By Kennedy Shelley
An egg a day got the thumbs up from Harvard Health again.
This has been an on again off again conversation within the health community for nearly 50 years.
Back in 1984 Time magazine set the tone for the war against cholesterol with their cover saying eggs and bacon were bad.
But by 2014 the pendulum had swung the other way
Why has this been such a matter of controversy? This actually goes back to the Eisenhower administration. The president had a heart attack. It came at a time when more and more Americans were developing heart disease.
What you may not realize is that this was a new phenomenon. Prior to WWII there was very little type 2 diabetes in the US and very few people had heart attacks.
But with the rise of vegetable (industrial seed) oil, sugar and smoking from the 1940’s heart disease started to increase.
But in 1961 Ancel Keys announced that he had discovered the problem: dietary cholesterol. This was not proven, but there were two things that made him sure of his conviction:
- The stuff that was clogging arteries was cholesterol plaques.
- He looked at seven countries and found that the higher amount of animal fat eaten lead to a higher cholesterol level.
The problem with his hypothesis was:
- He could not explain why the cholesterol plaques formed.
- He could not show that cholesterol in the blood caused problems.
Strangely his seven-country study actually pointed out that sugar was just as big of a danger as animal fat.
But the American Heart Association received some major donations from the sugar industry and the companies that made Crisco and they declared war on animal fat and eggs.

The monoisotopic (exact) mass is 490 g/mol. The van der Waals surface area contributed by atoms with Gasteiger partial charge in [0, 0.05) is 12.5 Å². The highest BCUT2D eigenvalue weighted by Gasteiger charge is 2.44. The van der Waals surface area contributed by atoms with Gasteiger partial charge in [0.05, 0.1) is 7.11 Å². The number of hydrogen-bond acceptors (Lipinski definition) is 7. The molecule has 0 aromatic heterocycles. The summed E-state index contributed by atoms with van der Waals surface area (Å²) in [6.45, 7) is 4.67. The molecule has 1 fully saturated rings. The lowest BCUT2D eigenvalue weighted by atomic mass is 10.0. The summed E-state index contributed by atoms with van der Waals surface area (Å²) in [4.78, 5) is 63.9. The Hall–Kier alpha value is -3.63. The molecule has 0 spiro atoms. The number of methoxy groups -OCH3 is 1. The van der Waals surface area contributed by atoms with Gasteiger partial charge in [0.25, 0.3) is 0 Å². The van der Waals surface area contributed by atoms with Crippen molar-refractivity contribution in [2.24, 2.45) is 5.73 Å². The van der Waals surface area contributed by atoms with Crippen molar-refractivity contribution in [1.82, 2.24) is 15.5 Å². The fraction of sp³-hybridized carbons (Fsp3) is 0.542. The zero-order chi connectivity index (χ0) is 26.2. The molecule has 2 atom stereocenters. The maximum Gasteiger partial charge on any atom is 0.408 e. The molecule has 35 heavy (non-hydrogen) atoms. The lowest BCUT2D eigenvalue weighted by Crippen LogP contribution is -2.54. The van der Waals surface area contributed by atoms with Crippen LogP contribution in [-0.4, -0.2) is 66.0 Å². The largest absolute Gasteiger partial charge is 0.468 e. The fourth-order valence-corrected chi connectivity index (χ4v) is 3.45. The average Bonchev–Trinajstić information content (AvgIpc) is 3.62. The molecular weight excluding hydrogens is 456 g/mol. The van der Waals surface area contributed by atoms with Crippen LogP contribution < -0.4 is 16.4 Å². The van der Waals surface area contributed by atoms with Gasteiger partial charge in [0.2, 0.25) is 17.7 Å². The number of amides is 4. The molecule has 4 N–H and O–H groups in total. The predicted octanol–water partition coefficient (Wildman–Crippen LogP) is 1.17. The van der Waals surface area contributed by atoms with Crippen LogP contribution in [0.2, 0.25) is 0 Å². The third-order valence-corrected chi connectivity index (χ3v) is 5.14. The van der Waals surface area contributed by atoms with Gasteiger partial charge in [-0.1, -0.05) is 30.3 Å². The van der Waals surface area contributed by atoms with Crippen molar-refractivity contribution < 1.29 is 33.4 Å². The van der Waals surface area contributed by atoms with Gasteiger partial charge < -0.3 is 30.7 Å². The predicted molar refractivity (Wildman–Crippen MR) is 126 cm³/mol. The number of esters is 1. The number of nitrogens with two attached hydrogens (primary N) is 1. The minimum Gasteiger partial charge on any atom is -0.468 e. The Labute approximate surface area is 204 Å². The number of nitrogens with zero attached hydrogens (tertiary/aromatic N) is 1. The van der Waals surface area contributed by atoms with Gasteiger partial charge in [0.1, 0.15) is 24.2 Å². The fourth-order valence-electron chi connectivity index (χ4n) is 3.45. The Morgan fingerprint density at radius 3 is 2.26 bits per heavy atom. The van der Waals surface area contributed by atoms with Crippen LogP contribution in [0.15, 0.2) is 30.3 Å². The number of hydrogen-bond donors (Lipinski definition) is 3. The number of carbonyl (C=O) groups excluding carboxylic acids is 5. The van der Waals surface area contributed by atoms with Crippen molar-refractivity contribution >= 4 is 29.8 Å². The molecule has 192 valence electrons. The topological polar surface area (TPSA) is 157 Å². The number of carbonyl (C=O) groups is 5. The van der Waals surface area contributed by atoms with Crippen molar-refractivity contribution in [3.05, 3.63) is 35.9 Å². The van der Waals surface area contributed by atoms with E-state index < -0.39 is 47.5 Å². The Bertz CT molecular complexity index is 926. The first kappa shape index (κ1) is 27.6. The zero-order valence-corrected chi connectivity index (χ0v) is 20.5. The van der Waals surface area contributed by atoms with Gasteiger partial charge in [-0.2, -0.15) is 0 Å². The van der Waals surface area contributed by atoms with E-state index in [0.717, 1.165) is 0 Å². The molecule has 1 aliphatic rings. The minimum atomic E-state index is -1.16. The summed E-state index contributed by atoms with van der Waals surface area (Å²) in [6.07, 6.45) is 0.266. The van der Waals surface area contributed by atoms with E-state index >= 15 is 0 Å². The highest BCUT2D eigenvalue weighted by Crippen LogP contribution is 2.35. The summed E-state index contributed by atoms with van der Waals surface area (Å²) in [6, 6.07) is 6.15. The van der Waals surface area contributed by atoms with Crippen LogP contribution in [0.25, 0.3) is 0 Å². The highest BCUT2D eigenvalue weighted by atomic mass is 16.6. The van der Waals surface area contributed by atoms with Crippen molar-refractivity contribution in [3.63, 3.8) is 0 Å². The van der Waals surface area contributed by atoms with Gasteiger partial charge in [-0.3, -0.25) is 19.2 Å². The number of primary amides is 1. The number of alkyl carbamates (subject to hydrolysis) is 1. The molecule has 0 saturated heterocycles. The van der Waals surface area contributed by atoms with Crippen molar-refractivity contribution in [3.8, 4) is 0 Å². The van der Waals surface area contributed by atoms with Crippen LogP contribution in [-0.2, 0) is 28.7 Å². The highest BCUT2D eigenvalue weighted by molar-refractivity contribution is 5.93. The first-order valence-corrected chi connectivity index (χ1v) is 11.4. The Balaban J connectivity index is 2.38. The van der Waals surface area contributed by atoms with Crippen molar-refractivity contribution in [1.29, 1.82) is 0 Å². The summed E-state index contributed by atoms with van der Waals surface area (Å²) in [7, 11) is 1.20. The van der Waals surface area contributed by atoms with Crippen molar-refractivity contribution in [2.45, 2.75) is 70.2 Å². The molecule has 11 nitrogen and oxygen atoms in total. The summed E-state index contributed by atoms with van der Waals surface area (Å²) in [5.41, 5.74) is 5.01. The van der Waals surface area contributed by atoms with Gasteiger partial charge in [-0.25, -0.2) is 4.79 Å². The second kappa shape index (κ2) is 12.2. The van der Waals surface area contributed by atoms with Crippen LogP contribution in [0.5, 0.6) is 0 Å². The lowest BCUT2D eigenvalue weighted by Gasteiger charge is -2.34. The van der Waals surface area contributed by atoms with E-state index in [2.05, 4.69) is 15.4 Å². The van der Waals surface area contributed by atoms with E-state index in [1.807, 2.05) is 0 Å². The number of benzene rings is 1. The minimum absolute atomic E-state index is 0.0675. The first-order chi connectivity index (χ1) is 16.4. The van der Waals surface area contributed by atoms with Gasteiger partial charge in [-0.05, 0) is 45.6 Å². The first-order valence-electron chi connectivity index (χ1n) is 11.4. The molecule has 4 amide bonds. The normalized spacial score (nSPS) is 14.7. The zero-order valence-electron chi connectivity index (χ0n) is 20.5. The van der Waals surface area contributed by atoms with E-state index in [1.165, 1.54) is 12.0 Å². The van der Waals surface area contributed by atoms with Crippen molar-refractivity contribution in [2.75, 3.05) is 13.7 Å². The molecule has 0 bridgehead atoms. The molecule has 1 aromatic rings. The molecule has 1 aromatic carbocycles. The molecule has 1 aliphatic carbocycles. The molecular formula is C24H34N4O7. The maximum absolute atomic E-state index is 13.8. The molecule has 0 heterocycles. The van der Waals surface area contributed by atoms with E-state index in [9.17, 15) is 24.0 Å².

By the 1980’s the rate of smoking dropped, but there were more heart attacks than ever, so the medical establishment started trying to convince America that eggs were no longer incredible and edible.
Per capita egg consumption dropped in half in the US, but the number of heart attacks continued to rise from the 1980’s onward.
Finally, around 2010 people started questioning the war on dietary cholesterol.
Many pointed out that Keys’ idea was a hypothesis, an idea, but there was no scientific proof that linked cholesterol with heart disease.
In 2009 someone finally checked the cholesterol levels of those who had heart attacks. They could not find a link between heart attacks and cholesterol.
75% of those hospitalized with a heart attack had normal to low levels of cholesterol.
But medicine has been slow to get the news.
Especially since there were very lucrative drugs known as statins that were making billions of dollars a year that only did one thing, lower the cholesterol level.
Then in the last few years more evidence came out that showed that higher cholesterol levels were actually a marker for longer life.
A low cholesterol level when you got over 80 predicted death better than any other marker.
Slowly but surely the war on cholesterol is starting to end, and the egg is being vindicated.
The new study by Harvard showing that an egg a day does nothing to make you more at risk of a heart attack is just one more nail in the anti-cholesterol coffin.